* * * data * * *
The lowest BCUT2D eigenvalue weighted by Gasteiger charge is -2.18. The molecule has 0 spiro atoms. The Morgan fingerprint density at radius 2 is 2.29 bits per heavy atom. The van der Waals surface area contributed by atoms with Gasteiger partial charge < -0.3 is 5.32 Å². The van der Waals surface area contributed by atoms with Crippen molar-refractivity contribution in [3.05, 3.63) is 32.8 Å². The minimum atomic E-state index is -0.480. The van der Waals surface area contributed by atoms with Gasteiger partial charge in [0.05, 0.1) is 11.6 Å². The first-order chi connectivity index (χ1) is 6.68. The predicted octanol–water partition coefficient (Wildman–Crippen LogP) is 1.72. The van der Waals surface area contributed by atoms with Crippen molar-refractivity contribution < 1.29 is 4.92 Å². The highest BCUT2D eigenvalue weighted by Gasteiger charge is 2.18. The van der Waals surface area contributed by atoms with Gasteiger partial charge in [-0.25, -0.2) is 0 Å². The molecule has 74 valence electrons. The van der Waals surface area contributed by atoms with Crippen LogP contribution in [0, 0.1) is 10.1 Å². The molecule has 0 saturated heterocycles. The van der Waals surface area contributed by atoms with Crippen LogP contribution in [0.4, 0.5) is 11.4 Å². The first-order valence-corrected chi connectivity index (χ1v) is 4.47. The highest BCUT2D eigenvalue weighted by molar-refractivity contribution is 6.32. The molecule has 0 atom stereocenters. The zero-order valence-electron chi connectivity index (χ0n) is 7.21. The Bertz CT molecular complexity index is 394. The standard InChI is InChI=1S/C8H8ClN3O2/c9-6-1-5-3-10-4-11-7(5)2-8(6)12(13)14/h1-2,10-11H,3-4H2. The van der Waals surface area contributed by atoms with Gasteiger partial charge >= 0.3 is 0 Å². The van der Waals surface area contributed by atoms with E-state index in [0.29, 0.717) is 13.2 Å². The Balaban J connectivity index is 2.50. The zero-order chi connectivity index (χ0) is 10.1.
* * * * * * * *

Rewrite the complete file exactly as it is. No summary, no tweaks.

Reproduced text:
The lowest BCUT2D eigenvalue weighted by Gasteiger charge is -2.18. The molecule has 0 spiro atoms. The Morgan fingerprint density at radius 2 is 2.29 bits per heavy atom. The van der Waals surface area contributed by atoms with Gasteiger partial charge < -0.3 is 5.32 Å². The van der Waals surface area contributed by atoms with Crippen molar-refractivity contribution in [3.05, 3.63) is 32.8 Å². The minimum atomic E-state index is -0.480. The van der Waals surface area contributed by atoms with Gasteiger partial charge in [0.05, 0.1) is 11.6 Å². The first-order chi connectivity index (χ1) is 6.68. The predicted octanol–water partition coefficient (Wildman–Crippen LogP) is 1.72. The van der Waals surface area contributed by atoms with Crippen molar-refractivity contribution < 1.29 is 4.92 Å². The highest BCUT2D eigenvalue weighted by Gasteiger charge is 2.18. The van der Waals surface area contributed by atoms with Gasteiger partial charge in [-0.25, -0.2) is 0 Å². The molecule has 74 valence electrons. The van der Waals surface area contributed by atoms with Crippen LogP contribution in [0, 0.1) is 10.1 Å². The molecule has 0 saturated heterocycles. The van der Waals surface area contributed by atoms with Crippen LogP contribution in [0.4, 0.5) is 11.4 Å². The first-order valence-corrected chi connectivity index (χ1v) is 4.47. The highest BCUT2D eigenvalue weighted by molar-refractivity contribution is 6.32. The molecule has 0 atom stereocenters. The zero-order valence-electron chi connectivity index (χ0n) is 7.21. The Bertz CT molecular complexity index is 394. The standard InChI is InChI=1S/C8H8ClN3O2/c9-6-1-5-3-10-4-11-7(5)2-8(6)12(13)14/h1-2,10-11H,3-4H2. The van der Waals surface area contributed by atoms with Gasteiger partial charge >= 0.3 is 0 Å². The van der Waals surface area contributed by atoms with E-state index in [0.29, 0.717) is 13.2 Å². The Balaban J connectivity index is 2.50. The zero-order chi connectivity index (χ0) is 10.1.